What I learned about voice from Simon Cowell

I’ll admit it. In the cold dark days of January I’ve been know to drag my frostbitten butt home from work, put on my sweat pants, inhale a Mars bar for dinner followed by a chaser of lemon pie filling (not the pie, just the filling), listen to the north wind howling and pray to all the pray guys for a Chinook.

It’s times like this when I lay on the couch covered in a slanket (or snuggie – take your pick) and watch American Idol. Being a writer, I am racked with guilt about actually relaxing and not writing. To salve my guilty writer’s conscious I had to figure out what I was learning from this. I learned a lot about discovering your authentic voice from Simon Cowell.

I don’t know much about singing. Even though my ipod has 642 songs on it, I tend to listen to the same thing over and over. I still have a mixed cassette tape from the 80s of Simon and Garfunkel in Central Park. And I just found out that Amy Winehouse actually does not want to go to rehab – who knew? So when there was someone who I thought was good, inevitably Simon said something like: “you’re imitating, it’s like Karaoke, you have a good voice, you just have to find your own voice.”

What is voice for a writer? Editors and agents say they are looking for writing with a strong voice. But strong voice is like the Sasquatch Man, you hear a lot about it, everyone is looking for it, and when you find it, you’ll know. Narrative voice is the style, tone, pacing, and perspective of the piece. The essence of your characters, all they have experienced and hope to experience, comes through their voices. Voice is what sucks you in from the first line and holds you until the last. It’s what makes your writing unique. The point of view character in my novel Dead Frog on the Porch has a strong voice. That was one thing I heard over and over on my journey to publication. As a writer you need to discover your own voice, and the voices of your characters.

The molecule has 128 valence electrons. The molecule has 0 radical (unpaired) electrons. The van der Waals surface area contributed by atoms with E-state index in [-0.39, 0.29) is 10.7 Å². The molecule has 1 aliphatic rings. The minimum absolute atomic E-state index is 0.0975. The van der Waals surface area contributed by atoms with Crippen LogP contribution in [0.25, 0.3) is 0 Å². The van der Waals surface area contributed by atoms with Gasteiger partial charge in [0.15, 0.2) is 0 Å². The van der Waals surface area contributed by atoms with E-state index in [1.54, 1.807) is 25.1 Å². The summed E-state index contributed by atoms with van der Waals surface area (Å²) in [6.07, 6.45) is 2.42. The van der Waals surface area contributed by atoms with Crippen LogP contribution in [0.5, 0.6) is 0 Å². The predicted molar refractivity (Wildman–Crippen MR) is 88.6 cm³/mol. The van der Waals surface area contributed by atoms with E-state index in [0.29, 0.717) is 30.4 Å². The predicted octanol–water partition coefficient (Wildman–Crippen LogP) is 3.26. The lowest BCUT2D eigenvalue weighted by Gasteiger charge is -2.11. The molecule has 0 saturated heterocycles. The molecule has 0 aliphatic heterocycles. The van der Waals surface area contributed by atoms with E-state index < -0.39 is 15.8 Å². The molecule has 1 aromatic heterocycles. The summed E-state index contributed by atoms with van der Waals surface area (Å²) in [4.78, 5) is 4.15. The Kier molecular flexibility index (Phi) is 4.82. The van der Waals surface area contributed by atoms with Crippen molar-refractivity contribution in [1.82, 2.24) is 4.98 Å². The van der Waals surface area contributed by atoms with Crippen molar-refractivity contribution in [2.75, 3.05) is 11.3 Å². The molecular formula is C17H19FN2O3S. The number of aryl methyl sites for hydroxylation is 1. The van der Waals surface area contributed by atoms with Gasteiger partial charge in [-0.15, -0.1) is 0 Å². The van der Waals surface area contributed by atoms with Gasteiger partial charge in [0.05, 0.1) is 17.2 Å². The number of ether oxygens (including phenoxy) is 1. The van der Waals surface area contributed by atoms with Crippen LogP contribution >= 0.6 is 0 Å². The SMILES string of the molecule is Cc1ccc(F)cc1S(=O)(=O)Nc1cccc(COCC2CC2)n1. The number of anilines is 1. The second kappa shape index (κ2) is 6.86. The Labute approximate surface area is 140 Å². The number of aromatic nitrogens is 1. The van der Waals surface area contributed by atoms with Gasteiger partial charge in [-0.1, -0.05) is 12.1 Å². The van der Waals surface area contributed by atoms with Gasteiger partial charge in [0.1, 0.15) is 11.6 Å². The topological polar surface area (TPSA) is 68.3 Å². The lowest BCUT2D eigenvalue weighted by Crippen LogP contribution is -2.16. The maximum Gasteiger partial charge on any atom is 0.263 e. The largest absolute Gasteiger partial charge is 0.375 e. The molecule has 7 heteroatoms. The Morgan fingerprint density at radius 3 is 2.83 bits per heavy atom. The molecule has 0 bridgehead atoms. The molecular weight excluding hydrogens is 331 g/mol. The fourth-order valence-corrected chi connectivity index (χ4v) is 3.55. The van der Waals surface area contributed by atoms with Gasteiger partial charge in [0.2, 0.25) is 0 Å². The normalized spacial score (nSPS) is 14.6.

How do you discover your own voice? Develop your voice through writing what feels authentic to you. Strip away the fear that others will read, and read into, your work. Find the voices of your characters and run with them. The more you write, the more the unique voices of your characters will emerge.

Hey, stop hogging the slanket, I'm trying to watch TV here.

Comments

Seamus said…
Nice piece. The several narative voices in my (as yet unpublished) writing come from my head and they almost always indicate my disposition to the work itself. I wonder if I should discipline myself to use only one? I'd miss the others.

I have a great deal of fun with character voices. It's like a stage routine, where I get to be an impressionist (like Rich Little, not Monet) without the stage fright. Incidentally, I have a modest blog that is nothing more than playful jags on character voices. Take look, when you get a chance. http://oh-thereyouare.blogspot.com/